Pandemic Risk Insurance Act and the Future of Business Interruption Insurance

The impact of COVID-19 on the international community cannot be overstated, and as our lives have seemingly come to a halt, so have the operations of many of the world’s businesses.

The insurance industry is no exception. It is perhaps ironic that while most insurance companies and agencies continue operating as “essential businesses” under applicable state mandates, the flood of claims under business interruption insurance policies could make the prospect of shuttering doors a real possibility.

In response to the tragedies of September 11th, 2001 (arguably the most appropriate comparison in magnitude to COVID-19 in a generation), the U.S. Congress passed the Terrorism Risk Insurance Act, or “TRIA,” which helped provide sufficient terrorism insurance to U.S. policyholders by mandating the offering of terrorism insurance coverage while providing a backstop for losses payable through funds provided by the U.S. Secretary of Treasury (the “Treasury”). It should come as no surprise that, in the wake of COVID-19, there is increasing momentum for the passage of a Pandemic Risk Insurance Act, or “PRIA,” as well.

What is PRIA?

One of the realities of a post-9/11 world was that the pricing and availability of terrorism insurance coverage was thrown into flux. Reinsurance markets around the world faced the prospect of drying up, and underwriting large, metropolitan risks would quickly become a laborious and risky endeavor. TRIA’s federal backstop provided the national and international insurance and reinsurance industries a financial cushion through the Secretary’s backstop to weather another potentially catastrophic event. At the same time, it provides prospective insureds access to terrorism coverage by requiring insurers to “make available” on most forms of commercial property and casualty insurance terrorism coverage.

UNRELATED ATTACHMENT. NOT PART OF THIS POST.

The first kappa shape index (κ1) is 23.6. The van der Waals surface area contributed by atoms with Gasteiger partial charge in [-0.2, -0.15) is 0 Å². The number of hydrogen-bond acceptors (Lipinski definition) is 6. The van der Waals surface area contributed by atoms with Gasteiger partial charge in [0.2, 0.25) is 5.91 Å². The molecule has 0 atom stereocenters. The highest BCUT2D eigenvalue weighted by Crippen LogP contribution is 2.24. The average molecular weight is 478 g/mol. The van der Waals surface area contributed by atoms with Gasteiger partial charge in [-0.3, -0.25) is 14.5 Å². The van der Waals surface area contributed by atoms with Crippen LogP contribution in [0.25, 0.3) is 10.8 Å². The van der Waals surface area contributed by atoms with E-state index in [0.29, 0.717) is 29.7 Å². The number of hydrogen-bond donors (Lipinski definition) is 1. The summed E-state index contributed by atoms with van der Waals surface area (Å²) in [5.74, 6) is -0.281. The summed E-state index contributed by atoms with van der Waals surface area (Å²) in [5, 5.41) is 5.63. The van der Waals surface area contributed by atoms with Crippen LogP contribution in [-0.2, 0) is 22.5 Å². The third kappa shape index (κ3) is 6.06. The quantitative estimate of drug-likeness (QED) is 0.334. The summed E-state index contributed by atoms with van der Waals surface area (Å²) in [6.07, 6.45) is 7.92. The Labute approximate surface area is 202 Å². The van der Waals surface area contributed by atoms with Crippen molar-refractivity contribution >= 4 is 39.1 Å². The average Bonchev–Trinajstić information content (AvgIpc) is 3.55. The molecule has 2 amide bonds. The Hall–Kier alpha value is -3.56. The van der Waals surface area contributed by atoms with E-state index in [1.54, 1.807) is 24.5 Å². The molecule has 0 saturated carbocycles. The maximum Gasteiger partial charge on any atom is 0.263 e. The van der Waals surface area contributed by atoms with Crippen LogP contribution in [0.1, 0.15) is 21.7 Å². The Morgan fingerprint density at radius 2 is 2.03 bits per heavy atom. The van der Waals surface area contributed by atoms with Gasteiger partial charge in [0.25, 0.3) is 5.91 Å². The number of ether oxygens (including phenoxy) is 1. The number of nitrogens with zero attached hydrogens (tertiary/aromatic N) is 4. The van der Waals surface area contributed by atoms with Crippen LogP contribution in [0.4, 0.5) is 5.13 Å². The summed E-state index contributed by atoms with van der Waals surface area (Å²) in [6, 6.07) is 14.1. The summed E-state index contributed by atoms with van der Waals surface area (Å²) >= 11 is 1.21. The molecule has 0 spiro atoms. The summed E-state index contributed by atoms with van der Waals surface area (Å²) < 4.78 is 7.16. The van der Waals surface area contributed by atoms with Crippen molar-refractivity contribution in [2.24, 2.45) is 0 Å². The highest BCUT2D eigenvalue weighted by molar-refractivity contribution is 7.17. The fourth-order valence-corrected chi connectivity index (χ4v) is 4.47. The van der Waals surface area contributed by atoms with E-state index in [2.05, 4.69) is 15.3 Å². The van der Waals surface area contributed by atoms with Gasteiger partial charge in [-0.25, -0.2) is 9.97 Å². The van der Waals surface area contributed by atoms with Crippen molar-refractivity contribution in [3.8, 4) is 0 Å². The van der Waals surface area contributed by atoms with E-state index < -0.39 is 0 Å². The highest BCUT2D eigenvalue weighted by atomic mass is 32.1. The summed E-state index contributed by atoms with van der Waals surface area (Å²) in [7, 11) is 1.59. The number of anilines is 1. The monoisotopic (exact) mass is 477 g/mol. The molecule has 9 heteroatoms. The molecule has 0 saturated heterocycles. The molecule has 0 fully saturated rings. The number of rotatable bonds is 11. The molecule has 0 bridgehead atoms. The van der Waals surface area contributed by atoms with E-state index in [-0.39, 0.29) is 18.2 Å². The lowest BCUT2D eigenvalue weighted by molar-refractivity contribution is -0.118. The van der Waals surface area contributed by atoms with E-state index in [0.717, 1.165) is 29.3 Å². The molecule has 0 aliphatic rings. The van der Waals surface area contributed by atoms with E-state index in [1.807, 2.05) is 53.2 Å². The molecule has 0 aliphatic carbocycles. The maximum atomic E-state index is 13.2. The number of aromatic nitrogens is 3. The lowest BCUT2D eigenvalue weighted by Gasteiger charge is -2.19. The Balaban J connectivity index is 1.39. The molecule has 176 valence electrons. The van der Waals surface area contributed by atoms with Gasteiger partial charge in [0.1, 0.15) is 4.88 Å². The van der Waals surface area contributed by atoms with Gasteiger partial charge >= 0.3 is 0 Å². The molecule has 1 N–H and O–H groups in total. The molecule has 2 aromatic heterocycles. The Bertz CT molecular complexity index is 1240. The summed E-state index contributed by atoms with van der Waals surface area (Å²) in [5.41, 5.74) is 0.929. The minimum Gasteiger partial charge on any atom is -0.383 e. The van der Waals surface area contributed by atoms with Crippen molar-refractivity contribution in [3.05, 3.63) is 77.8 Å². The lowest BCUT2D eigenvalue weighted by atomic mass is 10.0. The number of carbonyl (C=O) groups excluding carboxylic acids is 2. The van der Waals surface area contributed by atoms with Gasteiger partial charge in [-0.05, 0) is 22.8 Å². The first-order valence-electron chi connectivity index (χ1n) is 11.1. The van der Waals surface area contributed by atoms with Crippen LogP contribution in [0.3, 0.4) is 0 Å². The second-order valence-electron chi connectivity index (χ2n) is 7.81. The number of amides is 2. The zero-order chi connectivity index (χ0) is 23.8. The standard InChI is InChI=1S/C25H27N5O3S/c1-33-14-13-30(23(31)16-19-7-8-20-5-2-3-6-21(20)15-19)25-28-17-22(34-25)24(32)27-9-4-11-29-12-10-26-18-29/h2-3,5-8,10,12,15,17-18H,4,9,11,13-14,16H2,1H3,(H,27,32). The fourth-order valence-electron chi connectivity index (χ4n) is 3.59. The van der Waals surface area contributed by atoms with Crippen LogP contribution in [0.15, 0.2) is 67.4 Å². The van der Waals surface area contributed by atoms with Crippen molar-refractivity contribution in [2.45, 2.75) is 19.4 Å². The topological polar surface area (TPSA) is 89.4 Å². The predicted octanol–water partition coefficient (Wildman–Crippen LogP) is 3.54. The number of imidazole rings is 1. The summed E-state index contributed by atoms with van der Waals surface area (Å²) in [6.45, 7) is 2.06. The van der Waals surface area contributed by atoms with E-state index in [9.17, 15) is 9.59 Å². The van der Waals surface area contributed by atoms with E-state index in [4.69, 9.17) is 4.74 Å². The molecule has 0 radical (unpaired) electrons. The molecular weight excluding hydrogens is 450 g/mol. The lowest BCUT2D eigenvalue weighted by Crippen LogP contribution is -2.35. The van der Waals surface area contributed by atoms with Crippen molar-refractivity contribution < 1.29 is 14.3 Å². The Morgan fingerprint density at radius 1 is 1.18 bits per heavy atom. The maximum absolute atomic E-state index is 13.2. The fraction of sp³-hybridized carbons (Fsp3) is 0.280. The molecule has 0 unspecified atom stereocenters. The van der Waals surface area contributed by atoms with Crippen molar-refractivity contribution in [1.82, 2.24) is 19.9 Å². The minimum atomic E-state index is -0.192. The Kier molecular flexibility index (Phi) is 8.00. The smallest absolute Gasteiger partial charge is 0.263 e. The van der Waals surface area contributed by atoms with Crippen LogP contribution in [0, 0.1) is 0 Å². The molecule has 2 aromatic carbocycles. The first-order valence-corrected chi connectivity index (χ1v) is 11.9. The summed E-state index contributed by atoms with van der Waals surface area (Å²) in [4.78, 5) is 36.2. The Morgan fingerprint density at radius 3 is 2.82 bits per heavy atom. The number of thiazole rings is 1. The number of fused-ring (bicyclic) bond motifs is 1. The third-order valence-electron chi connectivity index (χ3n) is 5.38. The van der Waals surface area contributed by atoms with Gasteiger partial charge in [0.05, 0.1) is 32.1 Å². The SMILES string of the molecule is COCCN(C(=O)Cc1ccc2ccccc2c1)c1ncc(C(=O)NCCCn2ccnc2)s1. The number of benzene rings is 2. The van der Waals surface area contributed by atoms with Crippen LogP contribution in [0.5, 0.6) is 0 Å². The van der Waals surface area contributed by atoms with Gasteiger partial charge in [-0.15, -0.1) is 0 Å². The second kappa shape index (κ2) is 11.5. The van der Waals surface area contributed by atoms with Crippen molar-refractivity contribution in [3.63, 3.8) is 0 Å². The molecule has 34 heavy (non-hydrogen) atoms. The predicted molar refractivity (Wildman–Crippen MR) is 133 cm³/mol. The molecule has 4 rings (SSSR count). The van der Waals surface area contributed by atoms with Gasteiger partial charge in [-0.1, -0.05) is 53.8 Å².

The U.S. now faces a similar threat that the market for business interruption insurance will be substantially interrupted as well (pun intended). Fortunately, the TRIA model — which has seen bipartisan support over the last two decades and general support among the insurance industry — provides an efficient framework around which PRIA may be structured.

On March 18, 2020, Maxine Waters formally called for the implementation of PRIA, which would “create a reinsurance program similar to [TRIA] for pandemics, by capping the total insurance losses that insurance companies would face.” A number of initial structures have been suggested, including combining both TRIA and PRIA into one, singular piece of legislation that would provide insureds a second opportunity to purchase both TRIA and PRIA coverage at an enhanced premium.

More recently, a model PRIA draft bill (the “PRIA Discussion Draft”) has been circulating through Congress. The PRIA Discussion Draft very closely mirrors TRIA and requires participating insurers to “make available” insurance coverage for a “covered public health emergency,” which includes “any outbreak of infectious ‎disease or pandemic” on terms that do not differ materially from the terms applicable to losses ‎arising from other events.‎




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